Take the time to carefully clean these threads, both connector and camera, every time you clean the O-ring, and get all the salt water out of the connection, before greasing lightly with silicone grease. Often the threads of the connector and the threads on the camera are made of different metals, and this will cause electrolytic corrosion, so keeping them clean and well greased will help prevent corrosion, which if bad, can lock the two together so severely that you may not be able to get them apart without damage.
You will find other threads, especially on your strobe arm, so be sure to treat these with equal respect, and clean and grease them regularly.
Someone once parodied John Wesley by saying "An ounce of prevention is worth a pound of cure". This may be very true, but in our case it is likely to amount several hundreds or even thousands of pounds worth of cure, and an unhappy insurance company.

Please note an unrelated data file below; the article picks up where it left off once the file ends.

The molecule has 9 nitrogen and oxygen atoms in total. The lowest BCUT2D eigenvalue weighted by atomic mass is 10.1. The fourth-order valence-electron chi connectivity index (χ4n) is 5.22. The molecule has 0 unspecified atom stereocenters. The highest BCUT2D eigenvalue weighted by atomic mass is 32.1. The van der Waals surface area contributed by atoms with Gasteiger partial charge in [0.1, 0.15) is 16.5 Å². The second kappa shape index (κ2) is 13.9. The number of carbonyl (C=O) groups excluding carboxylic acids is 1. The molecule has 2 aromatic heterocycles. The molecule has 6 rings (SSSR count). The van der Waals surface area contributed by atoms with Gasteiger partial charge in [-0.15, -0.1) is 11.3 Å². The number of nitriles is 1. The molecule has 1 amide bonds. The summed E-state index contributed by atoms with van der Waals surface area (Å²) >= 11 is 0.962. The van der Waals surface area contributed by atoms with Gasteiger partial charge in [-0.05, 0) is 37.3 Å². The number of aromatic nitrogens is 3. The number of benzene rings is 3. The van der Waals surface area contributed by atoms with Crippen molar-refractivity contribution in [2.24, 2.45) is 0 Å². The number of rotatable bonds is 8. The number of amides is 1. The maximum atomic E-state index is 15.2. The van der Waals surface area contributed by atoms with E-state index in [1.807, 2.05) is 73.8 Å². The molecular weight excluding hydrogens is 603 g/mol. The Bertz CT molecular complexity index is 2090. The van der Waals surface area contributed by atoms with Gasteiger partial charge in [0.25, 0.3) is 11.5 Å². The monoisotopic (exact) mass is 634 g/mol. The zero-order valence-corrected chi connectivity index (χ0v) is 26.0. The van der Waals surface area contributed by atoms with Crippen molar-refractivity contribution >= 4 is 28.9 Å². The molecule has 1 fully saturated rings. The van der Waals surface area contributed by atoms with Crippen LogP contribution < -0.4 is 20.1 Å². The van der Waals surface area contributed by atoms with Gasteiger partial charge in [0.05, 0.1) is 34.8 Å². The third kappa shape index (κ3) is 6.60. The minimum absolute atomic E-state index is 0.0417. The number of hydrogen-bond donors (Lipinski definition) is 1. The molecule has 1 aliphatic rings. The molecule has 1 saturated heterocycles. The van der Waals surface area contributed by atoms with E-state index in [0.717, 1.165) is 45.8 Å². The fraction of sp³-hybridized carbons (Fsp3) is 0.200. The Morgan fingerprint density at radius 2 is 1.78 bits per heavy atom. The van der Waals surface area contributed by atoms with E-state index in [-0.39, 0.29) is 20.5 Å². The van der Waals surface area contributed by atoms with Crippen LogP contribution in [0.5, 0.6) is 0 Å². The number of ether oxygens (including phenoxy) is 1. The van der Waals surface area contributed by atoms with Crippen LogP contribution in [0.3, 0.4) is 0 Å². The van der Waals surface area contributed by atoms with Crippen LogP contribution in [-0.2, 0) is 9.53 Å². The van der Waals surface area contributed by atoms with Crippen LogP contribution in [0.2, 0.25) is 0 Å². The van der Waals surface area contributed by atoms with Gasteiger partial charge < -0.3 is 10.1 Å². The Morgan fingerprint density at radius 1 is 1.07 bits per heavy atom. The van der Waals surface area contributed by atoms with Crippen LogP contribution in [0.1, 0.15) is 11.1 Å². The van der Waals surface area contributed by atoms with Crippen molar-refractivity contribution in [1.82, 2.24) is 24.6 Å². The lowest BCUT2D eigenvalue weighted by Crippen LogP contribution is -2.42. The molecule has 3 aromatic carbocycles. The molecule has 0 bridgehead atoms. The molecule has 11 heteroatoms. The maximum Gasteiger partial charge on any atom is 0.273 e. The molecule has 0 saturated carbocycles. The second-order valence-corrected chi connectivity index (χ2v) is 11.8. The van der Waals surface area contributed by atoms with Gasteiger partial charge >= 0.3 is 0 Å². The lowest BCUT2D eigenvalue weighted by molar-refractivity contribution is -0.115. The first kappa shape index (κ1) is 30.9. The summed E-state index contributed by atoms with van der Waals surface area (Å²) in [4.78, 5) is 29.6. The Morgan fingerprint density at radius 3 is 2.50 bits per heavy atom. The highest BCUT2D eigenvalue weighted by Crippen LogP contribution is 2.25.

The bottom line is - "If the camera floods - it's your fault". There are no excuses, and no-one else to blame. You probably:
Whichever one it is, you may or may not get sympathy from your buddies, but it will have ruined your day. Don't let it happen to you!
The corollary is - "Never touch anybody else's camera". If you are forced to use somebody else's camera, have them assemble and test it, and give it to you in the water. That way, if anything does wrong, it's their fault and not yours!.
In real life however, floods happen. In my short time photographing, I have already had three strobe connector floods, and have irreparably flooded a Nikon F90 and 60mm lens. It hurts. Don't let it happen to you.
Even if you do get a leak, by being careful, you can keep the damage minimal rather than letting it develop into a disaster. Two hints are
If the unthinkable happens, (it needn't be "when" if you're careful), and your camera does flood seriously, first aid includes